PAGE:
Season Preview: A look at Amarillo Little Theatre's 2017-18 offerings
By Chip Chandler — Digital Content Producer
Amarillo Little Theatre hopes for a high-flying season with a selection of acclaimed dramas, popular comedies and musical adaptations of a pair of beloved movies.
"We're hoping for an increase in attendance," artistic/general director Allen Shankles said. "We were down about 15 percent (last season), and we've got to try to correct that.
"We had a great season artistically, but despite that, our ticket sales were down, so it's been a frustrating season (and) I'm hoping to turn that around this next season."
The Mainstage season opens Sept. 21 with the stage version of Mary Poppins, the eternally popular children's tale about a magical English nanny who's "practically perfect in every way," a friendly chimney sweep, her rambunctious charges and their priggish parents.
Based on P.L. Travers' books and the 1964 Disney film, the musical version debuted in London in 2004 and on Broadway in 2006, where it was nominated for seven Tony Awards. It will run Sept. 21 to Oct. 8.
"We have a very segmented audience right now," Shankles said. "We're bringing in new people, but we had a very firm division between the people (last season) who loved Young Frankenstein and the people who loved Anything Goes. ... Hopefully, Mary Poppins bridges that gap for us.
"First of all, it will appeal to families with children, but it's also a new musical based on a classic movie, so hopefully, it will have a broader appeal than perhaps Young Frankenstein did."
And yes, there will be flying, courtesy of the same company who helped lift ALT's Peter Pan off the ground in 2014.
The Mainstage season continues with Plaid Tidings, a Christmas-themed sequel to the musical revue Forever Plaid, which ALT staged in 2002. In the show, a clean-cut quartet of prematurely deceased crooners get one last chance to put on a show — this time, featuring holiday favorites. It'll run Dec. 7 to 18.
Up next is the bloody romp The Musical Comedy Murders of 1940, a humorous whodunnit inspired by 1940s murder mysteries, as the characters try to find the "Stage Door Slasher" before he claims more victims. The comedy will run Jan. 18 to 28.
"It's a fun script, really clever," Shankles said. "There's revolving doors and bookcases and things, and it's kind of a farce at the same time. I think it's going to be fun for our audiences."
Then comes The Savannah Sipping Society, a comedy about a quartet of Southern women seeking new lives while enjoying an impromptu happy hour. It's from Jessie Jones, Nicholas Hope and Jamie Wooten, the same playwrights behind the popular Dixie Swim Club, which ALT staged in 2010.
"Dixie Swim Club was a big hit for us, so hopefully, we'll make that connection and tap into the good will from that show," Shankles said.
Savannah Sipping Society will be staged March 1 to 11.
The Mainstage season closes with Sister Act, the stage adaptation of the 1992 comedy that opened in London in 2010 and on Broadway the following year. The musical, which features all-new tunes written by Alan Menken (Little Shop of Horrors, Beauty and the Beast) and Glenn Slater (Broadway's The Little Mermaid and School of Rock), finds wannabe showgirl Deloris Van Cartier hiding out from the mob in a convent in 1970s-era Philadelphia, allowing for a score filled with disco, soul and Motown-inspired songs. It'll run May 3 to 20.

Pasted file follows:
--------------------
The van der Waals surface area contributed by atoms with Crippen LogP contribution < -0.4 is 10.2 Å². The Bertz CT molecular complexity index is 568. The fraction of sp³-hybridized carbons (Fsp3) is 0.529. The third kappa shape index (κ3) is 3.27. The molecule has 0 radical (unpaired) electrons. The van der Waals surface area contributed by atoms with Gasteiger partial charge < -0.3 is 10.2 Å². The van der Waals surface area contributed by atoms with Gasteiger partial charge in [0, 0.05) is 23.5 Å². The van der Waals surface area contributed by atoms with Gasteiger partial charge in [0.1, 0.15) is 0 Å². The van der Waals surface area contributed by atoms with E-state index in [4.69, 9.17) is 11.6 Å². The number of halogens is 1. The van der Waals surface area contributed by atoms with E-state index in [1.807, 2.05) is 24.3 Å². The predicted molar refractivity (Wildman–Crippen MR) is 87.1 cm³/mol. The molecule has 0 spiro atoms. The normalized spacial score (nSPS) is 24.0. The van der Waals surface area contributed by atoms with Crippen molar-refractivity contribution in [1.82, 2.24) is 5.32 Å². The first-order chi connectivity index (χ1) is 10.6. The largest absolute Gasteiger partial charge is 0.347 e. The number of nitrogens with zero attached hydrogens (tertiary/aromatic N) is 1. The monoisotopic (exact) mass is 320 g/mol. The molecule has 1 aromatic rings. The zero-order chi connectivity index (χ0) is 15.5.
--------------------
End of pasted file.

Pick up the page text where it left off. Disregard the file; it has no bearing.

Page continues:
"We're really excited about the piece and think we can do it really well," Shankles said.
The parallel season at the Adventure Space will focus on smaller, generally more contemporary and challenging shows.
The Adventure Space season opens with Nick Payne's Constellations, a two-person drama about the romance between a beekeeper and a theoretical physicist that skips through multiple realities and parallel universes. It'll be staged Aug. 17 to 27.
"It's a beautiful new script," Shankles said. "It's a very unusual play but I think it's going to be well-liked by our audience ... once they get their head around it a little bit."
Romance of a more traditional sort also drives the next Adventure Space production, John Patrick Shanley's Outside Mullingar, to be staged Nov. 9 to 19.
"It has a good pedigree" — Shanley wrote Doubt and the film Moonstruck, among others — "and it's a very endearing show," Shankles said.
The play, which debuted on Broadway in 2014 with Debra Messing, is set in rural Ireland and follows the burgeoning romance of an awkward, shy man and a brittle woman who live on neighboring farms, each with an aging parent hoping to see their children married off.
And yet more love is in the air with the Valentine's show, the Joe DiPietro and Jimmy Roberts musical I Love You, You're Perfect, Now Change, to be staged Feb. 8 to 18. Last staged here in 2004, the four-person musical depicts romantic adventures and misadventures in a series of vignettes.
"It was a huge hit for us when we did it," Shankles said. "I've just re-read it, and it's going to need a little updating — it talks about Palm Pilots and things like that — and I'm kind of toying with the idea of using projections and showing text messages, to bring it into the modern era and put in current-day vernacular."
The Adventure Space season closes with ALT's first-ever production of a play by noted author Harold Pinter, his 1975 classic No Man's Land, about two poets drinking the night away who may or may not share a past but definitely share a love of spinning stories. The night takes an ominous turn when they're joined by two younger men. The drama, to be staged April 5 to 15, will be directed by Stephen Crandall.
"The easiest choice of the bunch was No Man's Land," Shankles said. "It's a nice fit for our audience."
Season ticket packages range from $136 to $154 for nine admissions, $75 to $85 for five admissions and $61 to $69 for four admissions.